Tag Archives: Tudor History
Thanks to the History Department’s Leahey fellowship for summer travel, graduate student and medievalist Louisa Foroughi was able to spend five weeks in June and July visiting archives in England and Scotland (with a very brief Welsh detour!). Louisa’s dissertation focuses on the origins and social significance of the English “yeomen,” a group situated at the mid-point of the social scale, who made their first appearance in the early fifteenth century and quickly rose to prominence under the Tudors. She spent ten days in London and Chester tracking down a yeomen family from a small town near Chester, during which time she snuck in a quick jaunt across the Welsh border, a mere 30 minute walk from the city walls! She spent a further two weeks gathering probate records in local record offices in Norwich, Bury St. Edmunds, and Ipswich, all favorite haunts. She is now in possession of c. 377 wills and inventories produced by husbandmen, yeomen, and gentlemen from 1348-1538, one of the three main document times upon which her dissertation will be based. While in England, Louisa also presented a paper on Archbishops’ Registers at the International Medieval Congress at Leeds and attended the Anglo-American Seminar with Professor Maryanne Kowaleski. She is happy to be back in the US, and looks forward to finally being able to answer the question, “what is a yeomen?”
Below, Professor Susan Wabuda discusses the Sixteenth Century Society Conference held in Bruges this summer, as well as her adventures in the historic Belgian city, in the latest installment of our Summer Postcards series. Read on to learn more about the city’s intellectual and aesthetic delights. Continue reading
Professor Christopher Maginn recently co-authored The Tudor Discovery of Ireland; a text that analyzes how the Tudor family–and by extension Elizabeth I’s councilor William Cecil–came to understand Ireland’s history, people, and geography. What’s even cooler? Maginn, and co-author Steven G. Ellis, based their analysis on a previously unknown manuscript that Maginn found. Let’s see what Professor Maginn has to say on his new book, co-authoring, and the process of writing …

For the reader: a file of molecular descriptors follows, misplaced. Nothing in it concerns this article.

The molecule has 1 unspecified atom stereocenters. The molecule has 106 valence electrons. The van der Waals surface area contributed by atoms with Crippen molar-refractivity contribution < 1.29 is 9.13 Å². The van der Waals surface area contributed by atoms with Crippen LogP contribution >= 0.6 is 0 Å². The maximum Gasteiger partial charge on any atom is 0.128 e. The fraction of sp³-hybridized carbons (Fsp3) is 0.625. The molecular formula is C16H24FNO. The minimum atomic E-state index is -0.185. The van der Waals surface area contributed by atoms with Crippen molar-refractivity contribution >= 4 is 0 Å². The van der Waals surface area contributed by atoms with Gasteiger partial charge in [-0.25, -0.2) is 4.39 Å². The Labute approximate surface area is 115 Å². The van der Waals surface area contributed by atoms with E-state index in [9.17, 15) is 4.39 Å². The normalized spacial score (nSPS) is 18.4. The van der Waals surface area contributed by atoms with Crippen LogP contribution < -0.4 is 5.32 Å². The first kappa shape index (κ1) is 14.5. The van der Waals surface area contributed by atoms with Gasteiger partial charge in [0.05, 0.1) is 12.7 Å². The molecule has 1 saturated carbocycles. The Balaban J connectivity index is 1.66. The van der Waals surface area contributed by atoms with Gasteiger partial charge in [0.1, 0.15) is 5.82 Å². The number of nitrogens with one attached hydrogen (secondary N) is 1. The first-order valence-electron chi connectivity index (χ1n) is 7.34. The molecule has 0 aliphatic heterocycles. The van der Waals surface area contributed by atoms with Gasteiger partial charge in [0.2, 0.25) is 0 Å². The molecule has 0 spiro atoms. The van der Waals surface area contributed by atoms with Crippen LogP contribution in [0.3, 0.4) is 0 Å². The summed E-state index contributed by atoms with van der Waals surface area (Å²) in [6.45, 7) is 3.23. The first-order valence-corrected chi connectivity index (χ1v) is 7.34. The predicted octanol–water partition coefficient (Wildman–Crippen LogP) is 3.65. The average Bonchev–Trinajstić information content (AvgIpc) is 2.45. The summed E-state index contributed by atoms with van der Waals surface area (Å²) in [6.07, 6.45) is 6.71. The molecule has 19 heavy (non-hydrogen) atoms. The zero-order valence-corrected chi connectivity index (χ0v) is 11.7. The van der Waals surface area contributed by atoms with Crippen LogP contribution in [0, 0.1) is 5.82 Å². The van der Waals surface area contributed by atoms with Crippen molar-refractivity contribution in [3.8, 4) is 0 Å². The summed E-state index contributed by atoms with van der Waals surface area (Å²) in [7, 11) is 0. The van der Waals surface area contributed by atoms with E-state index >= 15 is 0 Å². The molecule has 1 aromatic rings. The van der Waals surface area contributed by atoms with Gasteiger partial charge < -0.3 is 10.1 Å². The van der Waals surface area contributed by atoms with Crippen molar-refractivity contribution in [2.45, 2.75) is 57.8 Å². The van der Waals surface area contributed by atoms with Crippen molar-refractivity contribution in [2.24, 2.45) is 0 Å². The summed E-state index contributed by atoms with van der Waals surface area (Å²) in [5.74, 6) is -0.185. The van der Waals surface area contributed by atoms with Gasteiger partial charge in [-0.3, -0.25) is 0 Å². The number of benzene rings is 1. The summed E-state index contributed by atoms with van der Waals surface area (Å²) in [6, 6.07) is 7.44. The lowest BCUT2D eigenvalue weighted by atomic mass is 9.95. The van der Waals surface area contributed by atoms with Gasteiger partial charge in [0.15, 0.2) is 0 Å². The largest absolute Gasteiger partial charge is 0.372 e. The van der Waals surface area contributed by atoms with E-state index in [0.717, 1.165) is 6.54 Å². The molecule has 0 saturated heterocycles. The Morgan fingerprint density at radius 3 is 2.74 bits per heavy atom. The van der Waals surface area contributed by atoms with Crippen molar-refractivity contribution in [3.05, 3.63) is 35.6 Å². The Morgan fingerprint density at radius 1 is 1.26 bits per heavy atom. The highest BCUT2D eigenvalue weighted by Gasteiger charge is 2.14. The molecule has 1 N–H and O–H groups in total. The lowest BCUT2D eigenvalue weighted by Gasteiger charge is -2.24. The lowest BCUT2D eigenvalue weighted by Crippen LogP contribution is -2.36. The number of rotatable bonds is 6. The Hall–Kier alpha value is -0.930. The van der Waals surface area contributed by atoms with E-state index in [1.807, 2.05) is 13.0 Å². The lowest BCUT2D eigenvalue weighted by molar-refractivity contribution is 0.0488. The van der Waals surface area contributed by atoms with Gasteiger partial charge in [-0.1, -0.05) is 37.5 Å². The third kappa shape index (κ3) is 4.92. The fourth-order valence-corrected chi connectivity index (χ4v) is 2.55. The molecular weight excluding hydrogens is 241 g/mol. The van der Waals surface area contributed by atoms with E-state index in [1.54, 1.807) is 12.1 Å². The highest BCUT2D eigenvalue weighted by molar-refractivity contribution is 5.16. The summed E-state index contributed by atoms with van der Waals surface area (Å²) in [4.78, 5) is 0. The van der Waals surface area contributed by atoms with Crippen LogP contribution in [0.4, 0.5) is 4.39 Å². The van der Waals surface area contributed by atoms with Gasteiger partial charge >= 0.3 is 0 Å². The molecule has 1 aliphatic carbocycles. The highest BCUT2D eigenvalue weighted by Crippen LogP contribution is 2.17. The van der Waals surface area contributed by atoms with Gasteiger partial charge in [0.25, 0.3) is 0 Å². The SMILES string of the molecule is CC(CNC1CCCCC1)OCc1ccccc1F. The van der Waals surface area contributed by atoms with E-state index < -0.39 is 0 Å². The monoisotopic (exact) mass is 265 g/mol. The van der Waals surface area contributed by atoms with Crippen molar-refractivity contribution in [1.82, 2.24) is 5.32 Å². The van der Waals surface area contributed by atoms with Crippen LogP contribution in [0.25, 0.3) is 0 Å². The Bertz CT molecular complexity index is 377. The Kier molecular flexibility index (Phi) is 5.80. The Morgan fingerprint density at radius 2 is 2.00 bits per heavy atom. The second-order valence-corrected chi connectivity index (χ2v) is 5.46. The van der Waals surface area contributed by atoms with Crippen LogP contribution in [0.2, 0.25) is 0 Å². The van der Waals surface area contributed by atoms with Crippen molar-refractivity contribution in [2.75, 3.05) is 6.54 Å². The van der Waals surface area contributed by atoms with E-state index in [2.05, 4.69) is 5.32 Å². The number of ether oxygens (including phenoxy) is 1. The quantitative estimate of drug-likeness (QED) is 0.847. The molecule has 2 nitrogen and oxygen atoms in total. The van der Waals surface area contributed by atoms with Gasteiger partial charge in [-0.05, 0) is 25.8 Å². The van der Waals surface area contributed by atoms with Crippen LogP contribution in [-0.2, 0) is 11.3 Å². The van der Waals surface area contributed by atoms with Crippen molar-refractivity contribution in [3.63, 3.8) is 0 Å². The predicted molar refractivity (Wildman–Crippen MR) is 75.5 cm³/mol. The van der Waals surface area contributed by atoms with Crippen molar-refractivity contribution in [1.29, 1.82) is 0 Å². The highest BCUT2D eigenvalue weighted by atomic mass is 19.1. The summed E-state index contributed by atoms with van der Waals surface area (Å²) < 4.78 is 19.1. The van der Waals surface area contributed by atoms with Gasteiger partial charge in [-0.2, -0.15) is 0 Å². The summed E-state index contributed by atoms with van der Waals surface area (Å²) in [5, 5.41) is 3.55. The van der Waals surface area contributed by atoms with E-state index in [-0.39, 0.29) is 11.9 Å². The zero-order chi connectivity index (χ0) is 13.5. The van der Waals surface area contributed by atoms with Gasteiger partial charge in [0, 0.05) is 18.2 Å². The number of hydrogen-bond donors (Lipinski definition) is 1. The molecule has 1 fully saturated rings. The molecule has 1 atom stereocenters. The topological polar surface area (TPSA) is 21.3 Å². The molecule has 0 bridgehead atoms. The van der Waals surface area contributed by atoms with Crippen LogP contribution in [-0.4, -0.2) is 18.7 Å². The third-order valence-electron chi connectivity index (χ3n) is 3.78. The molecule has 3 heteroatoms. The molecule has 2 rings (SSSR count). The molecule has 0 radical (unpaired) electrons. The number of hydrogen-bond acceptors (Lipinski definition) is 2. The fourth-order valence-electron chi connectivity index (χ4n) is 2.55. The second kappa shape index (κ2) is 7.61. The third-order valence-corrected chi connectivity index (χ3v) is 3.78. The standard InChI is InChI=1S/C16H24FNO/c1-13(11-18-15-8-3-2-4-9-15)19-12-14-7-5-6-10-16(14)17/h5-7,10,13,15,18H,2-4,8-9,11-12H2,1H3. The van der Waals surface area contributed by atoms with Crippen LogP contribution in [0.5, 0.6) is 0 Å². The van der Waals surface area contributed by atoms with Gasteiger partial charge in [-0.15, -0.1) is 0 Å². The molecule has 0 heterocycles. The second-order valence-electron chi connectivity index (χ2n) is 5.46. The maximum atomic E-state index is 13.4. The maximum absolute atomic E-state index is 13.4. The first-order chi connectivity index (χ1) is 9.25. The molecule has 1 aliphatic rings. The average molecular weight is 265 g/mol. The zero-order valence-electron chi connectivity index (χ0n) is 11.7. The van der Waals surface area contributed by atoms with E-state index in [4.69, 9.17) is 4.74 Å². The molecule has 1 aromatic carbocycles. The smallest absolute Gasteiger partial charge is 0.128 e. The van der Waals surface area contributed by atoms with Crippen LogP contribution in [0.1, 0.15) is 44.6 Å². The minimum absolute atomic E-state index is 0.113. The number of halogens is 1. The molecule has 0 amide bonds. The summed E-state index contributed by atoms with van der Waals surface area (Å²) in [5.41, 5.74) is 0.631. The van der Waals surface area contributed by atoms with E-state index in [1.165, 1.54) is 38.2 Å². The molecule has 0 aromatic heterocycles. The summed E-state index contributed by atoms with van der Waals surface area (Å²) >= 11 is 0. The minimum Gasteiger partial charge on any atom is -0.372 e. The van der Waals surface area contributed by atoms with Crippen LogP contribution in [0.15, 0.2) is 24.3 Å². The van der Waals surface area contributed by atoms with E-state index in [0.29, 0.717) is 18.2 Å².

When ABC News was looking for an expert to provide historial background to the momentous vote for Scottish Independence this past September, they turned to Fordham historian Chris Maginn. Chris gives us some background:
though I am a Tudor specialist by training, and am interested in the history of state formation, I try to keep abreast of contemporary politics in Britain in Ireland. While on leave in Ireland I was interviewed by America Magazine about the importance of the President of Ireland’s state visit to England: http://americamagazine.org/issue/higgins-visit-suggests-sea-change-anglo-irish-relations. So, the afternoon before the referendum I went up to ABC’s studio on 66th street and did a television interview; the following morning, in the wake of the election result, I was asked to do radio interviews on some of ABC’s national affiliates.
And here’s the video of the interview with Chris on ABC News (scroll to 7:40 to hear Chris Maginn’s comments)